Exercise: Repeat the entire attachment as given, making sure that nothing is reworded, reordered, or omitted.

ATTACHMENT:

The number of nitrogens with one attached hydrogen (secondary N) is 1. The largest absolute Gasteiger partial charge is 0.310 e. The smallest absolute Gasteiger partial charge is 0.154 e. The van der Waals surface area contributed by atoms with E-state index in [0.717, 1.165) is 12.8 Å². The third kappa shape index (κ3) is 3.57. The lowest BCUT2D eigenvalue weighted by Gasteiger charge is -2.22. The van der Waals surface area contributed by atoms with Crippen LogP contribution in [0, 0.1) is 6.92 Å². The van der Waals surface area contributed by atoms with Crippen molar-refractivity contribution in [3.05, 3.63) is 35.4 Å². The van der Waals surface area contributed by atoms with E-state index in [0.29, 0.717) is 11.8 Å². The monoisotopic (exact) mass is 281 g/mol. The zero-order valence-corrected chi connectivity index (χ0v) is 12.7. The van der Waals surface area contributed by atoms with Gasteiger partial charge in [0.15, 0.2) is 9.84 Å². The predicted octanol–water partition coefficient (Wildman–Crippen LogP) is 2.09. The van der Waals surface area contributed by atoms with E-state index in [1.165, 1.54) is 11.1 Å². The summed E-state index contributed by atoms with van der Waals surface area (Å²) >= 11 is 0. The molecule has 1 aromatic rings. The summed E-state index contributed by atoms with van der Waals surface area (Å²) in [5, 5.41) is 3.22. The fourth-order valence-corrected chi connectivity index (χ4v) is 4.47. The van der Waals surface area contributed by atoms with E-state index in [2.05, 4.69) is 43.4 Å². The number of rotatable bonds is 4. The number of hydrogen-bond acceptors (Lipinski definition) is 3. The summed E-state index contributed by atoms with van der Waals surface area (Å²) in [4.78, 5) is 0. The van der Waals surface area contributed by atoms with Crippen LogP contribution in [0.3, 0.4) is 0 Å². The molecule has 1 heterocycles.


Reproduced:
The number of nitrogens with one attached hydrogen (secondary N) is 1. The largest absolute Gasteiger partial charge is 0.310 e. The smallest absolute Gasteiger partial charge is 0.154 e. The van der Waals surface area contributed by atoms with E-state index in [0.717, 1.165) is 12.8 Å². The third kappa shape index (κ3) is 3.57. The lowest BCUT2D eigenvalue weighted by Gasteiger charge is -2.22. The van der Waals surface area contributed by atoms with Crippen LogP contribution in [0, 0.1) is 6.92 Å². The van der Waals surface area contributed by atoms with Crippen molar-refractivity contribution in [3.05, 3.63) is 35.4 Å². The van der Waals surface area contributed by atoms with E-state index in [0.29, 0.717) is 11.8 Å². The monoisotopic (exact) mass is 281 g/mol. The zero-order valence-corrected chi connectivity index (χ0v) is 12.7. The van der Waals surface area contributed by atoms with Gasteiger partial charge in [0.15, 0.2) is 9.84 Å². The predicted octanol–water partition coefficient (Wildman–Crippen LogP) is 2.09. The van der Waals surface area contributed by atoms with E-state index in [1.165, 1.54) is 11.1 Å². The summed E-state index contributed by atoms with van der Waals surface area (Å²) >= 11 is 0. The molecule has 1 aromatic rings. The summed E-state index contributed by atoms with van der Waals surface area (Å²) in [5, 5.41) is 3.22. The fourth-order valence-corrected chi connectivity index (χ4v) is 4.47. The van der Waals surface area contributed by atoms with E-state index in [2.05, 4.69) is 43.4 Å². The number of rotatable bonds is 4. The number of hydrogen-bond acceptors (Lipinski definition) is 3. The summed E-state index contributed by atoms with van der Waals surface area (Å²) in [4.78, 5) is 0. The van der Waals surface area contributed by atoms with Crippen LogP contribution in [0.3, 0.4) is 0 Å². The molecule has 1 heterocycles.